The Old Days – Gulgong Gold Rush

The New Gulgong Advertiser – 20 May 1936

“In the 60’s I lived with my father on Bobadeen where there in ’67 or ’68 came Ben Hall. Hall was the first man to pass through the gap to Bobadeen Hills which is called Ben Hall’s Gap.

Gardiner also came to Bobadeen where the two bushrangers met and spent some days together but eventually quarrelled and each went his separate way.  Gardiner making for Peak Downs where he became interested in a store and settled down to a peaceful and honorable life but was eventually arrested.  Whilst at Bobadeen the two bushrangers did some excellent practice shooting and for many years the sapling with target attached remained to be seen and as far as I know might still be there.

Gardiner showed father a nugget of gold which he said he had picked up in the vicinity of Red Hill (now Gulgong). Father went to Cooyal where he told three fencers of Gardiner’s find.  They went in search of the place and found the Old Gulgong Reef but got nothing of any account there from.

Some time later Tom Saunders came from Two Mile Flat and whilst passing through found a nugget in the vicinity of where Railway Dam is  or on Red Hill (Gulgong).  On returning to Two Mile Flat he told diggers there of his find and a mild rush was on.

After getting as they thought the  best of the gold most  of them joined in a rush to Tullawang.  Father and I then came along in 1870, and went to Adam’s Lead near where the Gulgong Saleyards now stand. Adams had sunk several shafts, each round about 18 feet.  The rush caused by Saunders’s find bought about three or four thousand people to Gulgong but a great many had left for other fields when we came on to the scene. My father and I went into one of Adam’s deserted shafts going through a false bottom and at 25 feet bottomed on Slippery Jack.  We then tried a 2nd shaft with the same result. We went into the third shaft and were then joined by Cragan, Bradley and Cook.  They took the first shift whilst father and I, who was then a boy of 13 or 14 years, went on the 2nd shift.  I had to work down the shaft as I was not strong enough to wind father up and down.  I was at work at night when a drunken man came along and looking down saw that I had got through the false bottom and onto quartz.  He spread the news and before morning there were three hundred men on the spot.

Peter Wolvendale measured our claim off and took from us an area which exceeded our measurement and on account of my being a minor tried to take my share.  Over this there was court work and Mr  Bellanclanty being a very just and straight man ruled that as I was the actual finder of the gold I was entitled to my share.  I might better have lost my share then as it would have saved much bother afterwards.

My father got possession of my share and would not hand it over to me but eventually he bought for me from Mr Thomas Isbester a 40 acre Crown Grant being portion 10 Parish Guntawang, County Phillip.  The land was transferred from Thomas Isbester to myself, William Aldridge, Isbester’s name being erased from the maps etc and my name substituted and my name William Aldridge is still in evidence on the maps etc.  This is as it should be as I did not at any time dispose of any land or sign my name to any transfer nor did I authorise anyone to deal in the land on my behalf.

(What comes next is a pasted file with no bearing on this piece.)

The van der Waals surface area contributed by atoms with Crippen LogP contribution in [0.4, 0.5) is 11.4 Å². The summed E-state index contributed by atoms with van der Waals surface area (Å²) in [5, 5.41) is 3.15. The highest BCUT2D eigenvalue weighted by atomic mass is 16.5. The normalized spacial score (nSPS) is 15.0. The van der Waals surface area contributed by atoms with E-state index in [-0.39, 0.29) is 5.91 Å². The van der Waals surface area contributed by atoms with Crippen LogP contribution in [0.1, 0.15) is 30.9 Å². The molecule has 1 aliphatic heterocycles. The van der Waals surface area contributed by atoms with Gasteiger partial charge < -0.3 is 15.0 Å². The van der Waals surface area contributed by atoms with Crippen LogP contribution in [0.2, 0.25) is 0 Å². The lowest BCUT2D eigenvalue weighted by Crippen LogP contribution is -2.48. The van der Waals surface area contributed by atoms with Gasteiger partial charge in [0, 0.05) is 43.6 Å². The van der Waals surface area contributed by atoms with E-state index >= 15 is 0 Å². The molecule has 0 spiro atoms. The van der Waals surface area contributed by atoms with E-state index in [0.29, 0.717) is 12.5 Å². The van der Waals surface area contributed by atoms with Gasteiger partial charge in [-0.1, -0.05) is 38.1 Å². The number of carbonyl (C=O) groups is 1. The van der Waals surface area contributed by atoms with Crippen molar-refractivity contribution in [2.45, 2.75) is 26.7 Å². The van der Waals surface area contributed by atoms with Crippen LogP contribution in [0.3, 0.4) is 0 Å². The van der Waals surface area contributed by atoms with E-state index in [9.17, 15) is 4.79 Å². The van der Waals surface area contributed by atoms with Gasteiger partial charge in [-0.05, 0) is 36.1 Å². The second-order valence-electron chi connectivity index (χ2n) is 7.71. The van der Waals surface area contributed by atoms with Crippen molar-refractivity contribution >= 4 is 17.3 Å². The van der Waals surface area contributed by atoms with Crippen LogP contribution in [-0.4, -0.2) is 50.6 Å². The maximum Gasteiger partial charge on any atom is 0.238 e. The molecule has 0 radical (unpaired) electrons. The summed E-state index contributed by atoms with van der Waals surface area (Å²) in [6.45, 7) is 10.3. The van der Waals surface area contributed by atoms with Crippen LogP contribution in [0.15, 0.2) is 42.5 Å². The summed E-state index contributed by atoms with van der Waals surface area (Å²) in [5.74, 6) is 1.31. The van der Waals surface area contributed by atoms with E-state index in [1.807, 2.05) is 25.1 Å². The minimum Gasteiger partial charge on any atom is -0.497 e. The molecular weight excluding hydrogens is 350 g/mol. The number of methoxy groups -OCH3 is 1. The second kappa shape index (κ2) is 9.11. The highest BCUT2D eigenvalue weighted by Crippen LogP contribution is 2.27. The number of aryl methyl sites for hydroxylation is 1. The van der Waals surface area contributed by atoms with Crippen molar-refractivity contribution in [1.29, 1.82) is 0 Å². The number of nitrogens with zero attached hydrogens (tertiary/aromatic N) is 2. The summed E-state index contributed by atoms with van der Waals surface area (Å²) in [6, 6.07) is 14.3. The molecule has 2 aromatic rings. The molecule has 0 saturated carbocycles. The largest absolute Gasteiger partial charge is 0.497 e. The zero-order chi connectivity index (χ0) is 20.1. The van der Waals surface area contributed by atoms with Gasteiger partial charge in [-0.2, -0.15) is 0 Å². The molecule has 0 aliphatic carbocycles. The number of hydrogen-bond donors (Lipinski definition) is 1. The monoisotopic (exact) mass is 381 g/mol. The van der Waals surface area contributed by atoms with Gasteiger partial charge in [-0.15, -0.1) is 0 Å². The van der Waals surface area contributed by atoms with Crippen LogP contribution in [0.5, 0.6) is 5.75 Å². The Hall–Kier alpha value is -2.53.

If the land is not mine, why is my name allowed to remain on the maps etc as the owner? In that case the Lands Department must be using my name illegally.

In 1878 my father requested me to sign transfers enabling him to sell the land and this I refused to do. I could not write at the time as I had received no schooling.  When I persisted in my refusal he set a trap for me.  Being disgusted with the treatment that I had received at my father’s hand and quite determined not to sign away my land I decided to go to Queensland and on the eve of my departure he (father) stole a pony from Mrs McDonald of “The Lagoons” and sent it by another man to me as a parting gift.  Some distance on my way I was overtaken by the police who, finding the stolen pony in my possession brought me back to Gulgong then to Mudgee where I had to stand trial.  I had no receipt  for the pony and being an uneducated lad of about 19 years and knowing nothing of Law and how to go about defending myself was sentenced to 18 months in Mudgee Gaol.

Whilst in Gaol Clark, the solicitor and Dick the gaoler came to me and tried to get me to sign the papers and on my refusal to sign put me in the cells for three days.  They then gave me another two days in the cells on my further refusal to sign and only desisted the persecution when a man being released threatened to report them.

The swindle to obtain possession of this land from me was perhaps the greatest bit of roguery since the famous Tichburne case.  I, a lad in my teens and uneducated, being by a trick put in gaol to enable conspirators and swindlers and forgers to carry out their plans and this they did for the time successfully but the land is till my property and all the roguery in  the world will not alter that fact and whilst I have life I intend to fight for my rights and I will so arrange that when my life has ended there will be others to carry on the fight, and no one will ever get a true title to the land without my consent or that of my heirs.  There have been several transfers from me to Edward Aldridge, having been a swindle and a forgery, all subsequent transfers must be valueless.  Being a poor man I have not been able to fight this swindle in the manner I would like, but I am looking to government departments concerned to probe into the matter and to see that I get justice so long delayed.    I am now in my 79th year and am badly broken up from rough life in Queensland and find it very hard deprived of possession of my property where I hoped and still hope to spend the remaining years of my life freed from the necessity of depending on an old age pension which is loathsome to me.  Should I not have been robbed of my land I should never had to draw old age pension